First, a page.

Back Seat Producers Season 08 Shows

BSP Episode 294: Gravity

Release date – 10/4/13

Warner Bros. Pictures



  • Alfonso Cuaron


  • David Heyman
  • Alfonso Cuaron


  • Alfonso Cuaron
  • Jonas Cuaron



Sandra Bullock

  • Dr. Ryan Stone

George Clooney

  • Lt. Matt Kowalski

Ed Harris (voice)

  • Mission Control

In the meantime, here are some out of context (or are they?) quotes from the episode:

David: “I know when I deprive myself of oxygen, Clooney’s the first place that I go.”

Tony: “Do solar winds whistle through your face?”

Jolie: “I’m a gender betrayer.”

David: “I’m well-versed in crazy… …we’re eskimo brothers.”

  • The art of harassment, by David.
  • Vin Diesel vs. The Rock.
  • Gravity… many thumbs up.
  • Mixed reviews of 3D effects.
  • Reality spoils everything.
  • Damn you, Neil deGrasse Tyson!
  • Lung control… Back Seat Producers vs. Sandra Bullock.
  • Can you bend in a space suit?
  • Lack of oxygen or dream?
  • The conversation devolves. Thanks, David.
  • The science (maybe) of space death.
  • No nipples or bulges.
  • The mechanics of space sex.
  • Astroglide.

Your Producers for this episode were:

  • Tony
  • Darrell
  • Jolie
  • David

This episode was recorded:  10/30/13


2 replies on “BSP Episode 294: Gravity”

Nice episode!

Of course the dead kid had a place in the movie. Gravity kept coming back to birth imagery and religious imagery. Everyone agreed that there had to be something there to put Sandra Bullock in her shell (or womb, if you want to get gross about it) so that she could eventually emerge, all wet and glistening. To fit one of the themes, it had to be either something to do with a child or something to do with religion, and the religion angle would have been even more cliché than the dead kid.

Also, I don’t think Clooney would have won the spacewalk record. No matter how much oxygen he had left, he’d only last about as long as it took for that shrapnel cloud to cycle around again. And now I’m going to go cry.

I side with Tony on Gravity: I thought it was okay, but I didn’t love it and I really don’t understand why it’s getting so much love with critics.

Tony, you made an observation that I would like to address. You spoke about subject matter experts (lawyers, doctors, cops, etc.) watching a film about their specific profession and then nit-picking the technical flaws. You are, of course, right on the money, but I would also like to address that when subject matter experts watch a film about their specific profession and the movie gets it right. When the movie professionals act using correct procedure and correct protocol, it becomes a happy bonus and falls into the lexicon of that specific occupational group’s favorite movies.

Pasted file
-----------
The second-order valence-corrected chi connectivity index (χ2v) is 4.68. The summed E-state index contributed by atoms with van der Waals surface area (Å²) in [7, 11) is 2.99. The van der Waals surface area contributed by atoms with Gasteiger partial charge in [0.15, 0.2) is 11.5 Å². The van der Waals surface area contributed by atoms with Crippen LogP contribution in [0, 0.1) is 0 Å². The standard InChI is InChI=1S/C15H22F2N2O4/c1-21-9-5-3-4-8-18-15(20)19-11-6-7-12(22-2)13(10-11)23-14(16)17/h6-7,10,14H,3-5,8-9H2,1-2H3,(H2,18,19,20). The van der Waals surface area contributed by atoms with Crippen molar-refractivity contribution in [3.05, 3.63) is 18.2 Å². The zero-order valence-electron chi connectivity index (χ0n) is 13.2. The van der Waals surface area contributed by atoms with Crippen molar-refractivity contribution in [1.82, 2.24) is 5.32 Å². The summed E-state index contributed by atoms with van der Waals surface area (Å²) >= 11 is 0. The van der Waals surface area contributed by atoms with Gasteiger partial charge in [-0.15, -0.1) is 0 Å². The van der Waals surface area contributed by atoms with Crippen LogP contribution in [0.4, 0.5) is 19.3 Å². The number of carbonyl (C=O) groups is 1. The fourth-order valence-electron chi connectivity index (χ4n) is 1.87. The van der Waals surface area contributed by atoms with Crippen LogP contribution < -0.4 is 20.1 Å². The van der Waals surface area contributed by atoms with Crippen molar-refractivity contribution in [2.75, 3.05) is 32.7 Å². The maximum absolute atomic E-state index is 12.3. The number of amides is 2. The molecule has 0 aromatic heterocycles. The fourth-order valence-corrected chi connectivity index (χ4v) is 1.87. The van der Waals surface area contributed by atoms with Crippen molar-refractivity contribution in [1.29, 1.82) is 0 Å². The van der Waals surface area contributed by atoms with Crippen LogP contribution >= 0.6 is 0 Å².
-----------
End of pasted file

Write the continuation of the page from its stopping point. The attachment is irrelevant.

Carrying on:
I speak from experience on this: in 2010 I was deployed with Navy EOD guys and one night we watched The Hurt Locker. I couldn’t tell you a thing about that movie except the fact that the EOD guys nit-picked absolutely everything the actors did. They said, “no you don’t split up to cover more ground”, “no you don’t diffuse an explosive like that”, to name a few examples. I have admittedly not watched the movie since and have no interest in seeing it again specifically because my first experience with it was, if not spoiled, very skewed.

On the flip side of that coin, we watched Men of Honor almost every night. Watching Cuba Gooding Jr. rise to the challenge of becoming the first African-American Navy Diver is surprisingly accurate regarding both the military aspect and the Navy Diver technical aspect; and the fact that the writers and director took the time to do their research and get their facts straight regarding the technical specifics and operational hazards of diving made for a truly enjoyable movie experience. It also doesn’t hurt that Cuba Gooding Jr. is a phenomenal actor.

I myself, after spending ten years in the Navy have a soft spot for many military movies that portray the military and the infantry correctly and plausibly (admittedly they are mostly WWII and Vietnam films, though I do have a soft spot for Down Periscope and Crimson Tide), just like I roll my eyes at movies who do it poorly (Battleship). I just wanted to mention the flip side of being a subject matter expert watching a film about your profession and being very pleased when it’s done right.

Keep up the great work.

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